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An orchestral bass drum should pretty much always be as large as possible. There is repertoire where a smaller drum makes for needed control, but as a general rule a minimum of 34" is suitable, and more like 40" preferred. For orchestral use, the bass drum is not tuned to a specific pitch, and the skins are tensioned low enough to avoid too distinct a tone. A low boom or rumble is the required sound. For more on tuning and playing a concert bass drum read the following article. There are three main methods of mounting an orchestral bass drum. One - like the picture shown here - is to have the whole drum completely suspended by elastic bungee cords in the middle of a metal hoop which can be mounted on a pivoting frame with wheels as shown. This method is probably the best as far as eliminating all potential miscellaneous rattles etc, but can make it difficult to get both hands where they need to be on either side of the drum. This is because there is quite a big gap between the edge of the frame and the actual drum, so even with your chest right up against the frame you might not be able to get both hands to the skins for dampening. Two - the same kind of trolley/frame is used, but instead of mounting a metal hoop, there is a metal rod which goes through the shell of the drum fro one side to the other allowing the drum to be rotated easily. This is cheaper to build and a convenient mounting system for moving the drum around etc, but is probably the worst as far as potential rattles and unwanted noises. The third method which I personally prefer, is to have the drum just sitting on a fold out - trestle style stand. As long as the stand is made solidly it should be easy to avoid rattles, and you just have to make sure there is contact only on some well placed rubber pads on the stand. This method is fairly hassle free, allows for a good sound from the drum, and allows the performer to get right in close to the drum for good control. The only down side is that it is perhaps not quite so convenient to get into position or move around.

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Orchestral crash cymbals are used in pairs and struck together. Most orchestral percussionists have more than one pair for the requirements of various repertoire. A pair of light to medium cymbals about 16" might be used for soft or fast passages, whilst bigger and heavier cymbals - for example 18" to 24" would be used for slower and "grander" sections. Obviously smaller cymbals afford greater control and are more cutting and responsive, although not as powerful and full sounding. It seems that amongst orchestral percussionists it is a point of pride to use bigger cymbals, even sometimes to the point of inappropriateness.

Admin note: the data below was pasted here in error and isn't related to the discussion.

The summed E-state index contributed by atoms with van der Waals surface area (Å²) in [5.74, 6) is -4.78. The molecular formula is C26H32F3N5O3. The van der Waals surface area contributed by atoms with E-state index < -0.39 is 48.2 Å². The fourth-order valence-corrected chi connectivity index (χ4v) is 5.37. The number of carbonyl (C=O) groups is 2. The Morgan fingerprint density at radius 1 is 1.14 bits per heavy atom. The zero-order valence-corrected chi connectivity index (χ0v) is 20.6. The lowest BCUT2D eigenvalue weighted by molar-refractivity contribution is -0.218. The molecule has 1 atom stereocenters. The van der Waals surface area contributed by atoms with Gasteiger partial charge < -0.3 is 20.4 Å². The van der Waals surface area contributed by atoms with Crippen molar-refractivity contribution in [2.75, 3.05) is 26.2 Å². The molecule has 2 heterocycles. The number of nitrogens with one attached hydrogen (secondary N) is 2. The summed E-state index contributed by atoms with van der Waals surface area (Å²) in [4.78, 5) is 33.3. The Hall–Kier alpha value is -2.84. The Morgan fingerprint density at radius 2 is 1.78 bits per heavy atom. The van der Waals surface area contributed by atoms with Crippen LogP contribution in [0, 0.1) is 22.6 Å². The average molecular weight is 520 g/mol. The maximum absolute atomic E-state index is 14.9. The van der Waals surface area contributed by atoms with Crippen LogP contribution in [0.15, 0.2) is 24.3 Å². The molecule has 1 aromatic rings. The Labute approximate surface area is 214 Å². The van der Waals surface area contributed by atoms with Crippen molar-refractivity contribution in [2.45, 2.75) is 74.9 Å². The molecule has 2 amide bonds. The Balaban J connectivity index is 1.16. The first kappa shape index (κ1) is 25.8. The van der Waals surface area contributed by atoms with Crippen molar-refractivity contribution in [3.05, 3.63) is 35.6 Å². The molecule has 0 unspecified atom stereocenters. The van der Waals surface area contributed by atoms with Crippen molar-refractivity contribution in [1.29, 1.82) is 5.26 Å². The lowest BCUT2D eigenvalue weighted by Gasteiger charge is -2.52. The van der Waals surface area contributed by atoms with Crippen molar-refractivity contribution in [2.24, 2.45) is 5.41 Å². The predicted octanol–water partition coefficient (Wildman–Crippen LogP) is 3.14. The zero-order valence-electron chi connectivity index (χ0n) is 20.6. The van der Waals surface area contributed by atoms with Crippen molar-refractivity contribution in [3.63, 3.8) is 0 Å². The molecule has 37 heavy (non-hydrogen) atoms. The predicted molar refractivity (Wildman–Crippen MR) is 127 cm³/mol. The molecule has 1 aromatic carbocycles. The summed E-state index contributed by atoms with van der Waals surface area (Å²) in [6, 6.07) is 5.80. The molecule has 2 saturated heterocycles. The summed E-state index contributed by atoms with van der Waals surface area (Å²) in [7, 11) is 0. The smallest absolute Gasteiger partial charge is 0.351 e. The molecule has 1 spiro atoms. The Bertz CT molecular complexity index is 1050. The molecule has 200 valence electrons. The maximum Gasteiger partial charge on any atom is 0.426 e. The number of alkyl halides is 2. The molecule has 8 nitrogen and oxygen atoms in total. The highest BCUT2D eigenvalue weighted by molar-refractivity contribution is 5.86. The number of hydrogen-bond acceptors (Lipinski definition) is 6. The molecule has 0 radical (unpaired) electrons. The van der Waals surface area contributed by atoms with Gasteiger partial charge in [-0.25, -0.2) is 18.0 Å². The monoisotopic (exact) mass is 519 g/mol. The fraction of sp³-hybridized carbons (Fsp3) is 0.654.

On occasion you might see cymbals with wooden handles attached with bolts and felts throughout the middle - this is to be avoided at all costs as it makes control difficult, tends to dull the sound, and may even lead to cracking of the cymbals due to too solid a hold on the middle. The more correct and common method is to have loops of soft leather strap as handles. These may or may not come with leather or lambswool pads to protect the hands from the hard metal. The obvious technique is to place the hands through the straps, which is appropriate in a marching band where cymbal "flourishes" may be required. For purely musical considerations though more control and a better sound can be obtained by removing any pads, and gripping the straps between the thumb and index finger such that the palm and knuckles are hard against the bell of the cymbals.

Before the 19th century one cymbal would usually be attached to the bass drum, and one performer would play both cymbals and drum. This practice was maintained in marching bands for a while but began to be abandoned in orchestras in the first half of the 19th century, in favour of separate musicians.

Suspended Cymbal